There were 138 MGO seizures, and 22 Clandestine Laboratory seizures made in 2007/2008. For MGOs, this resulted in the seizure of 95,924 plants, and 1,202 kg of marihuana bud seized as part of these disruptions. For Clan labs, over 90 kg of methamphetamine and 95 kg of MDMA were seized as part of these disruptions.  

6. Correctional Service Canada 3.0 Case Preparation and Supervision

(Enforcement Action Plan)

$23.3 M[8]
$0
$0
N/A N/A
7. National Parole Board of Canada Conditional Release and Pardon Decisions

(Enforcement Action Plan)

$7.5 M[9]
$0
$0
N/A N/A
8. Office of the Director of Public Prosecutions 1.1 a. Prosecution and prosecution -related services
$9.9 M[10]
$0
$0
N/A N/A
b. Prosecution of serious drug offences under the CDSA

(Enforcement Action Plan)

$33.5 M[11]
$0
$0
N/A N/A
9. Canada Border Services Agency PA 1 Border Intelligence, Precursor Chemical Diversion, Analysis and Scientific Services

(Enforcement Action Plan)

$12.7 M
$1.5 M
$888,639
Commence implementation and hiring of staff.  For the CBSA, the reporting period for the NADS is from September 2007, (the commencement of the Strategy), to March 31, 2008. Funding released to the Regional offices, hiring processes commenced and where applicable, fractional resources were combined based on regional needs analysis and to address gaps/pressures.
10. Department of Foreign Affairs and International Trade 1.2 Annual Contributions to UNODC and CICAD

(Enforcement Action Plan)

$4.5 M
$900,000
$900,000
Enhanced capacity of Member States to implement combat crime and drugs through implementation of key international instruments, and delivery of technical assistance. DFAIT successfully managed projects involving training, equipment, technical and legal expertise resulting in increased capacity of beneficiary states and government entities to prevent and combat international crime and drugs.  Capacity building activities addressed both the supply of, and demand for, illicit drugs and also responded to Canadian policy priorities.
11. Canada Revenue Agency 42400 Special Enforcement Program

(Enforcement Action Plan)

$4.2 M
$825,019
$290,000
Increased capacity to audit MGOs and clandestine laboratories With the additional funding from the Strategy, 44 audits were started in 2007/08. Of these, 25 were completed, resulting in $1.2 M in taxes.
12. Public Works and Government Services Canada 01 Forensic Accounting Management Group (FAMG)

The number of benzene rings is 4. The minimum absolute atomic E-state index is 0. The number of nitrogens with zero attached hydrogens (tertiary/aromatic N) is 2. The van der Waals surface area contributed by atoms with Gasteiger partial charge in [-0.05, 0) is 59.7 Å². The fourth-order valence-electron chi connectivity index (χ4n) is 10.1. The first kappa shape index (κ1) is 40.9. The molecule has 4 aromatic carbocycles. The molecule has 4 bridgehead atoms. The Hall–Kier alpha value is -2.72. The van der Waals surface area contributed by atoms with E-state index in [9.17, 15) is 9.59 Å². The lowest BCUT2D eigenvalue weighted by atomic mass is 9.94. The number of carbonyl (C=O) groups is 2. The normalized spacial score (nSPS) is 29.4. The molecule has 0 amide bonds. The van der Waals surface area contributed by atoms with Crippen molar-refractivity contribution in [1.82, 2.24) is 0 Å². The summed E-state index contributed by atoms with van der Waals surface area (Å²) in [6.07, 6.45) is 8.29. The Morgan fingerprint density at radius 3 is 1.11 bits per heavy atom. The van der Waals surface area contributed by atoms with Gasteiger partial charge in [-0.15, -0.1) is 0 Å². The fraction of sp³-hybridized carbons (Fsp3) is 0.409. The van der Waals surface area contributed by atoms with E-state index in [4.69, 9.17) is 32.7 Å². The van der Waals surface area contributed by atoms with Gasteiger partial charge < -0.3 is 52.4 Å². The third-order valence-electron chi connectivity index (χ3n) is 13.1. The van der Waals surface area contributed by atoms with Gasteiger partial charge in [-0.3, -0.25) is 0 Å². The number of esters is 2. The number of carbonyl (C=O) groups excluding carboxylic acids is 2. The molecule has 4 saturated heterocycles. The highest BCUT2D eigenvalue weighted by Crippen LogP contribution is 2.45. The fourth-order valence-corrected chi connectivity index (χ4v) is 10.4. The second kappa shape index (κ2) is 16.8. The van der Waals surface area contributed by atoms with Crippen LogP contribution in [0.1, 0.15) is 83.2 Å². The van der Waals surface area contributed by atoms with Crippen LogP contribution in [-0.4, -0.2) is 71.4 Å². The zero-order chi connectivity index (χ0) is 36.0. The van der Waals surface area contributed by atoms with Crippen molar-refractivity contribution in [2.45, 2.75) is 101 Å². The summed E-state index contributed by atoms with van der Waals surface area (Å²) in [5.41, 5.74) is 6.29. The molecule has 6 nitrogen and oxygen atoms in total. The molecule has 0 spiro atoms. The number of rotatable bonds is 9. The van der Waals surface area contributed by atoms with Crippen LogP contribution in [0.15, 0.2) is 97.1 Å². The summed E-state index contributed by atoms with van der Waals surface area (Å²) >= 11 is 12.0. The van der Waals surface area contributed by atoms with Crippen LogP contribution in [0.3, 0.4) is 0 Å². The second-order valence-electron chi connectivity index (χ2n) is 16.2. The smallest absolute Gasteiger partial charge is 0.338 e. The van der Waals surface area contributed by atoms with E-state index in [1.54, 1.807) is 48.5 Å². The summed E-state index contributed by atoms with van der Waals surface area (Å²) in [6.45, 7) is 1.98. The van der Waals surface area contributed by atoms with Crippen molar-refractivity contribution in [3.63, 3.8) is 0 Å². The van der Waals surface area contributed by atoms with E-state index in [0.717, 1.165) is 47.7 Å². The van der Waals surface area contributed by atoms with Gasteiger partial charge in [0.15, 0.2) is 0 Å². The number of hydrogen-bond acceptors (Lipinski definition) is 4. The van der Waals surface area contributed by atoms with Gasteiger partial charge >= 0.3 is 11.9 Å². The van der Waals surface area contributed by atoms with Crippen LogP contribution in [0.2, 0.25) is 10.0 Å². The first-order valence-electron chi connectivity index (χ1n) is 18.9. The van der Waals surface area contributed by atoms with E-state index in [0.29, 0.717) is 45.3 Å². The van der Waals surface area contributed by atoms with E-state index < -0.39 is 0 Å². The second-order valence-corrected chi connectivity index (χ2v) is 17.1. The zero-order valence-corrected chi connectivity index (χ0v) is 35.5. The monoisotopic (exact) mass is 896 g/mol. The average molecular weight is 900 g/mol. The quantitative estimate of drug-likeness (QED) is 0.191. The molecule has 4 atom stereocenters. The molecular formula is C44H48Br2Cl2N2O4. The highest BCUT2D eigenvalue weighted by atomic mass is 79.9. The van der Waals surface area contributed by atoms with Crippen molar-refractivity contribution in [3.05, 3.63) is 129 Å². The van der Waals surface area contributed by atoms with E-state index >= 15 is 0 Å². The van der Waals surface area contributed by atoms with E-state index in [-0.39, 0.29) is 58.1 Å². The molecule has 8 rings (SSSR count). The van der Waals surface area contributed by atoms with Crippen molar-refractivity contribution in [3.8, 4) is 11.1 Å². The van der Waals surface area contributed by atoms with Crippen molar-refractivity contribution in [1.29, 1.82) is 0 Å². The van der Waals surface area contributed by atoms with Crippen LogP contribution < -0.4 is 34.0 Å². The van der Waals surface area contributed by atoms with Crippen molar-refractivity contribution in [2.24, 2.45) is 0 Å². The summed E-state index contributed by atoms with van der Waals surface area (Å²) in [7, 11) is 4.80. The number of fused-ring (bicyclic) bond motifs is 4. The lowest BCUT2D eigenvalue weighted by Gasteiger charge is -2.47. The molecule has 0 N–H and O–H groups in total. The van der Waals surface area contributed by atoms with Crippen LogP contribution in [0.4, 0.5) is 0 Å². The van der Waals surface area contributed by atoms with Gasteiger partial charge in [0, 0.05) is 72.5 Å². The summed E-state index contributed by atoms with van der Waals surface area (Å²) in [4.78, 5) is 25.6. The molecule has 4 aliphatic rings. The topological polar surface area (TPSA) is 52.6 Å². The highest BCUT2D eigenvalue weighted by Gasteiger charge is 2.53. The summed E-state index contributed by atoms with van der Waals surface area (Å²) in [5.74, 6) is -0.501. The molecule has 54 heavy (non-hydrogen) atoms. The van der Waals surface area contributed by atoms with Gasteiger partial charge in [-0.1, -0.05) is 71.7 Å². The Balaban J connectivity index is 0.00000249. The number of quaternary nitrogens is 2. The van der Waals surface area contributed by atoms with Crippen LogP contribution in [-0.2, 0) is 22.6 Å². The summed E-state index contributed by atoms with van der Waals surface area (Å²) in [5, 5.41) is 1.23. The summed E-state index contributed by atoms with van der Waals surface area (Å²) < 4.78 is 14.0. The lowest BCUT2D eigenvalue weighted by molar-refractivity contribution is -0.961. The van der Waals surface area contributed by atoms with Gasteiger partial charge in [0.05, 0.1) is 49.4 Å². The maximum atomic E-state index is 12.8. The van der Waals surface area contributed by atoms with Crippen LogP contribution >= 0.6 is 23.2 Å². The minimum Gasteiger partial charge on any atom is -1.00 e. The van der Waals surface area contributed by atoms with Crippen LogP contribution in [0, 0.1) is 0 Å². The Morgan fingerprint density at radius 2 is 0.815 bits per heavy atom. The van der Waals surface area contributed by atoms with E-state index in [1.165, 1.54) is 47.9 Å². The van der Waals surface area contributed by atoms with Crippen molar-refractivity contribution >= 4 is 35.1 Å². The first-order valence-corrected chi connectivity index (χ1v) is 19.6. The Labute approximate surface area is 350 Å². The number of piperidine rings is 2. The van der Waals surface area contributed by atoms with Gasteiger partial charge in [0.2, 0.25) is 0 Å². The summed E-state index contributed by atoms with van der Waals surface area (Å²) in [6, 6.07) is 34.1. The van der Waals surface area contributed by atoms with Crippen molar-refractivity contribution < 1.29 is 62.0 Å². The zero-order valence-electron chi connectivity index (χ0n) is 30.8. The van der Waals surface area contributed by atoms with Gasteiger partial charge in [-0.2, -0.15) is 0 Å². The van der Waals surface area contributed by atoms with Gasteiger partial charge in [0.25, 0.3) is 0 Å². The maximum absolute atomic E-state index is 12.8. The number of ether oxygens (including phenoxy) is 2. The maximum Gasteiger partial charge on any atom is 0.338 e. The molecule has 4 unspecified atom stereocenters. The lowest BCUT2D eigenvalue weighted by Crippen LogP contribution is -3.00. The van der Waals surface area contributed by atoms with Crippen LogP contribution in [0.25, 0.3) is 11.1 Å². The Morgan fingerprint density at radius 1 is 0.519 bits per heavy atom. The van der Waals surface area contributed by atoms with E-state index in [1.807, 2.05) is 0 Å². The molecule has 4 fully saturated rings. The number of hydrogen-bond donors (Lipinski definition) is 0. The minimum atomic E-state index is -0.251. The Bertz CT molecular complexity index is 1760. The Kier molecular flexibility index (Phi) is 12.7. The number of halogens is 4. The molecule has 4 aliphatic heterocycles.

(Enforcement Action Plan)

$1.6 M
$200,000
$200,000
Increased capacity to provide forensic accounting services One full-time employee was hired.  FAMG provided forensic accounting analysis for 3 RCMP projects related to the Strategy.
13. Financial Transactions and analysis Centre of Canada 4881 Financial Transactions and Reports Analysis Centre of Canada

(Enforcement Action Plan)

$2.5 M
$268,000
$78,250
Enhanced support to Law enforcement

Development of financial intelligence

Ensuring compliance in high-risk reporting sectors

FINTRAC's involvement in the NADS for 2007-2008 has allowed the Centre to augment its capacity to communicate with its law enforcement and intelligence partners through its Liaison Officers' work. FINTRAC also augmented its capacity to analyze the information it receives and to create financial intelligence that is potentially relevant to drug-related cases, with the addition of one FTE dedicated specifically to NADS in the last quarter of 2007-2008. This increase in capacity is the foundation for the work that will support additional case disclosures and intelligence products by FINTRAC
   
Total $598M
Total $73.6M
Total $61.3M
18. Comments on Variances

1.a Justice - Justice Canada Lead Role for the National Anti-Drug Strategy
The funding was not fully utilized due to the late arrival of the funds, and also the complexity of the transition of the leadership role from Health Canada to Justice and the need to develop capacity within Justice to support the leadership role.

1.b Justice - Drug Treatment Courts of Justice:
There are still claims outstanding for this time frame.

1.c Justice - Youth Justice Fund - Youth Justice Anti-drug Treatment Component:
The short time frame (October-March, 2007) impacted the number of proposals received and projects approved.  Funding criteria was established and a call for proposals sent to Provincial/Territorial representatives, but there was slow uptake on the funding.  The short time frame also impacted the number of proposal reviews and agreement negotiations which could take place within the time frame.  The G's and C's allocation was $375 K and projects of a value of $166.7 K were funded over the time frame.

 2.a Health Canada - mass media campaign
Television campaign for parents was added to parent component.  Funding came from Branch surplus.

2.c Health Canada - Drug Treatment Funding Program
Delay in the announcement of DTFP resulted in lapsed funds in 2007/08.

2.f Health Canada - Drug Analysis Services
DAS has been in a chronic deficit since before 2000.  This is funded through internal reallocation.

3. Canadian Institutes of Health Research - Research on Drug Treatment Model